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About RecedingTide

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Hair Loss Overview

  • How long have you been losing your hair?
    In the last year

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  1. In fairness, I think you probably did have a bit of shock loss up to 6 months. It look much better in the 2nd set of photos. You may actually have 2000-2500 left. That would help a lot. Good luck.
  2. I happen to believe that under certain circumstances you can get almost as many from FUE as FUT lifetime. These caveats are that the candidate must not have any retrograde alopecia and must have good physiology in terms of wound healing. No one seems to mention that 10-15% of your hairs are in the resting or telogen phase at any given time. What happens to these with FUT?
  3. @Legend007 you absolutely should expect to make 70. If we get deep into our 80s and 90s we can expect senile alopecia to eat our hair. There will definitely be pretty good solutions against senile alopecia when you get that old, if you get that old. If you expect to make it to 70, you will also be expecting to make it to 100 when you're 70, given the advances that are anticipated in the medical world in the next few decades.
  4. I'm not sure if you had permanent shock loss in the donor around the occipital ridge but if I'm honest I think it looks thinner than I would expect after 3915 FUE extractions. Becareful with further transplants. I think 500 singles in the hairline and then 1000 multis in the midscalp to the vertex transition point. You could consider SMP to the crown and donor. I don't think you should push it further than that as you could have the moth eaten alopecia areata look. Just my 2 cents.
  5. Thanks for starting this topic. However I think your assumptions and calculations are a little off. It is very much case by case but the donor area of a norwood 6 is usually roughly similar to the area of bald scalp. A norwood 6 donor could be 8cm x 32cm or 256cm2. Untouched average density of approx. 85FU/cm2 in donor. This gives a 21760FU. 50% would equal 10880 grafts. I think that's probably a little much but taking 40% would be 8704. I have a large head and I have a norwood 6 pattern. I have had 6572 FU transplanted by FUE. I have at least 2500 more that can be transplanted and I can cut my hair to a bare blade and I can hardly make out the extractions. I have been very fortunate however. Numbers wise, I have probably only depleted my donor by a third. Skill of the team and good healing physiology are important of course. In short I think you're under selling FUE slightly. I understand that some people will make the argument that the best hair from 5-7cm from the napeline and FUT can get it all. This of course is a consideration for weaker donors.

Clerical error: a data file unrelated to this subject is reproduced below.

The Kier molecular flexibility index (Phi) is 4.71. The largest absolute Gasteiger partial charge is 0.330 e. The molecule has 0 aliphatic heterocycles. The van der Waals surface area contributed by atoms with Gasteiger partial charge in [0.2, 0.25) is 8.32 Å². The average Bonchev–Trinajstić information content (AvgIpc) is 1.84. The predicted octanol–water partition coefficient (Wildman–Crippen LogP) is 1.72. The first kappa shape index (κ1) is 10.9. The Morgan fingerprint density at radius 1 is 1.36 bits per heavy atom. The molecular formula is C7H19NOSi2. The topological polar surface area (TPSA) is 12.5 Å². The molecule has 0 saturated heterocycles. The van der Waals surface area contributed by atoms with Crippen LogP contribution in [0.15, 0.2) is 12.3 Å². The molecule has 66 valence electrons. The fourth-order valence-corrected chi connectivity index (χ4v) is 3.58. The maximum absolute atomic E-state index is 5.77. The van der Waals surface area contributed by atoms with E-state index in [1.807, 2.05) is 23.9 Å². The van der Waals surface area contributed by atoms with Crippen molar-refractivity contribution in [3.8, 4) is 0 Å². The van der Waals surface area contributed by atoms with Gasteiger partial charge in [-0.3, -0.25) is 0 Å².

6. You will lose all hair in a norwood 6 pattern and you will need 8000 FUE lifetime. Fortunately Feriduni can get you there. You only had about 5300 so you'll need the same size procedure again, with 1600 in the crown as it opens and another 1000 in the midscalp. It's just the maths of it unfortunately as you won't keep much native hair. It will work out I think.
  7. Completely irresponsible. Only way you can justify this is if the guy is 50 or he doesn't have mpb.
  8. As far as I am aware it's not a policy set in stone but it is his preference for a number of reasons. He mentioned this in a video a year or two ago I believe. It was on one of the European forums but might be up on youtube. It's not in English btw. Ok, think of it this way from the doctor's perspective; you have a 25 year old man who is adamant on getting a HT. He is norwood 3 but his family history indicates he may have extensive loss if the future. Now of course you could just turn the case down but you're pretty sure if you don't offer it he will go elsewhere where he may end up getting FUT. How about 2500 FUE or 2500 FUT (and the scar that comes with it)? Which do you believe is better for the patient? Which would you rather have in this situation if it's one or the other? Which provides more options for the future? Not that we should always practice defensive medicine but which route is less likely to come back and bite us 10 years down the road (as the doctor I mean). These are all questions you have to answer for yourself as YMMV but I personally can see the doctor's perspective on this issue. In truth, younger than 30 is never an ideal age for anyone to have a transplant (don't let anyone tell you otherwise) but just think about the ramifications of doing so since nowadays this demographic makes up a large proportion of prospective patients. Clearly FUT provides great results in the right hands but FUE gives a young man an option he would not otherwise have. Both have roles. Both can be awesome, one is right for one person, the other for another. If the market is demanding FUE, well then clinics will evolve and attempt to master it. However, if we have a spate of unhappy FUE patients (like we did 10 years ago) public opinion will swing back towards FUT. Both will be around for some time to come.